Choose the Right Pecans, Ask the Right Questions: How to Pick and Where to Buy Pecans

Choose the Right Pecans, Ask the Right Questions: How to Pick and Where to Buy Pecans

Posted by Julie on 12th Feb 2020

If your family is the type to bake pies and cakes for desserts during the holidays, chances are you have enjoyed and gorged on some pecans the past few weeks. Yet for those who do not traditionally have it during the festive months, choosing the right pecan snack may be a big challenge. If you fall in the latter category, consider this your Pecan 101 crash course. Learn more about the pecan nut, where to buy the best pecans, and how to prolong its shelf life.

How Can I Tell if the Shelled Pecan is Good?

If you have bought your shelled pecans from a producer, it pays to know if the pecans are of quality, especially if they are still shelled. One way to know is to of course ask where to buy pecans and know if the source is a reliable one.

Another way is to feel if the pecans are heavy in your hands while they are still in the shell. They also need to be dry, because moisture can affect the shelf life, even when they are shelled.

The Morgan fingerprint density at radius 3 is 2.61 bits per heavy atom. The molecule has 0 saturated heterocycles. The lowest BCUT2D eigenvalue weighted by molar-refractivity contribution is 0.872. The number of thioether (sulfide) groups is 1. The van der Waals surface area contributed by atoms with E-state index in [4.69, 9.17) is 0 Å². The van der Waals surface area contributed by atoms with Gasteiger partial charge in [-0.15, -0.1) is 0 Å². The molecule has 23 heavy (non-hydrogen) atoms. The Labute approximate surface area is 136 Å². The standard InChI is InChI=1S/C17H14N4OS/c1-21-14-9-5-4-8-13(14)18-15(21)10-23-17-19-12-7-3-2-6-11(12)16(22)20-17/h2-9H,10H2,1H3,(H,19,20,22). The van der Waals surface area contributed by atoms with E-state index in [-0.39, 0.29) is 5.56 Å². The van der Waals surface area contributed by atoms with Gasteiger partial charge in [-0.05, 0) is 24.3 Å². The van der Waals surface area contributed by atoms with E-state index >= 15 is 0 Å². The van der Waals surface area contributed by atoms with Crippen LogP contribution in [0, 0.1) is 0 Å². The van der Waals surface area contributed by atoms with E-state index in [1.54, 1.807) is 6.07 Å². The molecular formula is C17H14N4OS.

Where to Buy Pecans?

Louisiana is the most known producer and grower of pecans in the world. As such, it pays to get pecans from the source. Most pecan growers, like Natchitoches Pecans, have a history of growing fine, gourmet nuts for years.

Typically, pecans are grown in acres of pecan orchard land. Apart from the benefit of history and knowledge of the trade, Louisiana-grown pecans often receive high-quality irrigation to ensure the growth and improvement of its varieties.

How to Avoid Pecans from Going Bad Fast?

Like any natural food, pecans also have a shelf life. It does not matter if it’s unshelled or candied—you have to be conscious of the expiration date to avoid wasting some good snacks.

Unlike other nuts, pecans are more delicate because of their high healthy fat content. This means that unshelled pecans need to be in a cool and dry place to avoid spoilage. Avoid putting it in a storage with room temperature or direct sunlight.

If you bought the unshelled variety, it’s best to toast them and then toss into the freezer to make them last for almost half a year. Refrigerating pecans also helps keep them from spoiling but make sure they are kept in an airtight packaging. Moisture can definitely ruin a good pecan batch.

If you are asking where to buy pecans, your best bet is Natchitoches Pecans. Its long history of pecan production and 400-acre pecan orchard ensure that each nut grows with the quality that the brand has delivered for years. It also offers a number of flavors, all the more to give an edge in taste and keep you wanting more.